His involvement with Freedom 4 Youth as a credible messenger remains high on his priority list. As he explains, when he deals with a youth in the program, he can look at them and say, “I was once in your shoes, anything is possible.”
Director of Development & Advocacy: Dylan Griffith
As part of our vision to expand services and partnerships, we recently moved into our new multi-purpose Freedom 4 Youth (F4Y) Center, located at 187 South Patterson Ave., Suite A. in Santa Barbara. The F4Y Center fills critical gaps through individualized case management involving families to reduce the challenges of recidivism.
Begin to Build a Relationship
We know you care about where your money goes and how it is used. Connect with this organization’s leadership in order to begin to build this important relationship. Your email will be sent directly to this organization’s director of development and/or Executive Director.
I love Freedom 4 Youth (F4Y). They have been there for me since I was a kid locked up at Los Prietos Boys Camp. Because of F4Y I met my mentor Scott Budnick from Anti-Recidivism Coalition (ARC) and they helped me move to L.A. Now I’m studying film at West L.A. City College and working on my portfolio to finish the Hollywood Cinema Production Resources program. Without F4Y I wouldn’t be where I’m at today. I’m always part of F4Y advocating for youth that come out of the same place I do. Being able to focus on my career and future is a blessing and I’m grateful for F4Y and ARC for always being with me and giving me endless support and opportunities.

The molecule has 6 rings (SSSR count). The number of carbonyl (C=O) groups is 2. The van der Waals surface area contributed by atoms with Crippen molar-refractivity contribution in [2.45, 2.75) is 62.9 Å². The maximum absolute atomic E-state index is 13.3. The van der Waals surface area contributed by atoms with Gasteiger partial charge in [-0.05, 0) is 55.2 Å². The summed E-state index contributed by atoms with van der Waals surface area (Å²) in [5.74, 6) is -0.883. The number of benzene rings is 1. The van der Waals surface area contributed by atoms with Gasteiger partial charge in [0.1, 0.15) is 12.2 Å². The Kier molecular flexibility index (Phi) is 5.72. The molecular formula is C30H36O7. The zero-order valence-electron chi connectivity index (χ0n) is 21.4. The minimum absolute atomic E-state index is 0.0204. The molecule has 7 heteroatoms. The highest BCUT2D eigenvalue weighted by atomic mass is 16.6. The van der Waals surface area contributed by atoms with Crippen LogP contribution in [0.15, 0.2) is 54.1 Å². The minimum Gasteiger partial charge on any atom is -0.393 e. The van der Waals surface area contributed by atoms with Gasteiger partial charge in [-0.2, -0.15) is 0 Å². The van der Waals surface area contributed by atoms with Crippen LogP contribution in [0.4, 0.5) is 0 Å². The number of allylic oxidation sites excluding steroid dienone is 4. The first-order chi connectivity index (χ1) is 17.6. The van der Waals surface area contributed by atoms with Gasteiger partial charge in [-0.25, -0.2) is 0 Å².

Freedom 4 Youth is in the midst of a significant and long-needed two-year expansion project.
Their office is merely 1,360 square feet, shockingly small for an organization of their reach and magnitude. They plan to take over an empty space adjacent to their current office, where they will build a commercial kitchen and begin a catering and meal delivery service fully operated by people who are formerly incarcerated.
It will also house a multi-purpose educational and mixed martial arts space.
The expansion is in two initiatives, split by calendar year. 2022’s goal is budgeted at $713,572, so Giving List donations will be gratefully put towards this expansion.
Board Chair Susan Washing
Santa Barbara Unified School District
Zegar Family Fund
Fund for Santa Barbara
Santa Barbara Foundation
Women’s Fund of Santa Barbara
Elizabeth Calvin & Human Rights
Watch Children’s Rights Division
National Child Traumatic Stress Network
Santa Barbara County Sheriff’s Office
Santa Barbara County Probation
Santa Barbara County
Board of Supervisors
UCSB Blum Center
Santa Barbara City College
Anti Recidivism Coalition
F4Y’s Board of Directors
F4Y’s Advisory Council
UCSB, The Blum Center, UCSB First, the Associated Students Community Volunteer Foundation, Community Affairs Board, Finance & Business, the Executive Office of Statewide Affairs, the Student Initiated Recruitment and Retention Committee, the Student Initiated Outreach Program, and Smart Media Solutions